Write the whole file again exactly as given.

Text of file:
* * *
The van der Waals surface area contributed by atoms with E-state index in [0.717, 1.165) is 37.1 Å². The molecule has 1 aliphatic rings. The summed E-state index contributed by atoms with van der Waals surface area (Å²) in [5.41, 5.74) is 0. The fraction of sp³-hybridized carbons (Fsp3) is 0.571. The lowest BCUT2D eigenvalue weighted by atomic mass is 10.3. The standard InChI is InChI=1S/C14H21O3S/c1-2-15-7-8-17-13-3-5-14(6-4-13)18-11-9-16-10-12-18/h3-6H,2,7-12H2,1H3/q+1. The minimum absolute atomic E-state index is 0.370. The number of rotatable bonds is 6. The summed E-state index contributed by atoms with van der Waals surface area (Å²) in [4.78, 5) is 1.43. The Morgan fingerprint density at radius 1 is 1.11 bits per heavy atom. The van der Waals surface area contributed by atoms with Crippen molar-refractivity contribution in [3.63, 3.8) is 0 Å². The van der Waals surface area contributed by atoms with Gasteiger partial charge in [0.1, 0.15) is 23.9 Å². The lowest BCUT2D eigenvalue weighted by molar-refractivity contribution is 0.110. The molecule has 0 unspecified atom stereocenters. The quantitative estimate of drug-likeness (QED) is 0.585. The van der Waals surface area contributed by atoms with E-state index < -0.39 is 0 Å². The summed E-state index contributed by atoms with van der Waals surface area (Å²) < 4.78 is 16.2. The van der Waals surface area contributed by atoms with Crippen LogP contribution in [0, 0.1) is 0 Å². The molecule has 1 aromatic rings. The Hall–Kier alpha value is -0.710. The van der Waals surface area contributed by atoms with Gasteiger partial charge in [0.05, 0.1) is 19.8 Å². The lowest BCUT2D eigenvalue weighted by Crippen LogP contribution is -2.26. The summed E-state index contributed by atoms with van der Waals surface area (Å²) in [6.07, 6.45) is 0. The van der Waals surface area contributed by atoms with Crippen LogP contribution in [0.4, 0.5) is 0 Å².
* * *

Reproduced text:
The van der Waals surface area contributed by atoms with E-state index in [0.717, 1.165) is 37.1 Å². The molecule has 1 aliphatic rings. The summed E-state index contributed by atoms with van der Waals surface area (Å²) in [5.41, 5.74) is 0. The fraction of sp³-hybridized carbons (Fsp3) is 0.571. The lowest BCUT2D eigenvalue weighted by atomic mass is 10.3. The standard InChI is InChI=1S/C14H21O3S/c1-2-15-7-8-17-13-3-5-14(6-4-13)18-11-9-16-10-12-18/h3-6H,2,7-12H2,1H3/q+1. The minimum absolute atomic E-state index is 0.370. The number of rotatable bonds is 6. The summed E-state index contributed by atoms with van der Waals surface area (Å²) in [4.78, 5) is 1.43. The Morgan fingerprint density at radius 1 is 1.11 bits per heavy atom. The van der Waals surface area contributed by atoms with Crippen molar-refractivity contribution in [3.63, 3.8) is 0 Å². The van der Waals surface area contributed by atoms with Gasteiger partial charge in [0.1, 0.15) is 23.9 Å². The lowest BCUT2D eigenvalue weighted by molar-refractivity contribution is 0.110. The molecule has 0 unspecified atom stereocenters. The quantitative estimate of drug-likeness (QED) is 0.585. The van der Waals surface area contributed by atoms with E-state index < -0.39 is 0 Å². The summed E-state index contributed by atoms with van der Waals surface area (Å²) < 4.78 is 16.2. The van der Waals surface area contributed by atoms with Crippen LogP contribution in [0, 0.1) is 0 Å². The molecule has 1 aromatic rings. The Hall–Kier alpha value is -0.710. The van der Waals surface area contributed by atoms with Gasteiger partial charge in [0.05, 0.1) is 19.8 Å². The lowest BCUT2D eigenvalue weighted by Crippen LogP contribution is -2.26. The summed E-state index contributed by atoms with van der Waals surface area (Å²) in [6.07, 6.45) is 0. The van der Waals surface area contributed by atoms with Crippen LogP contribution in [0.4, 0.5) is 0 Å².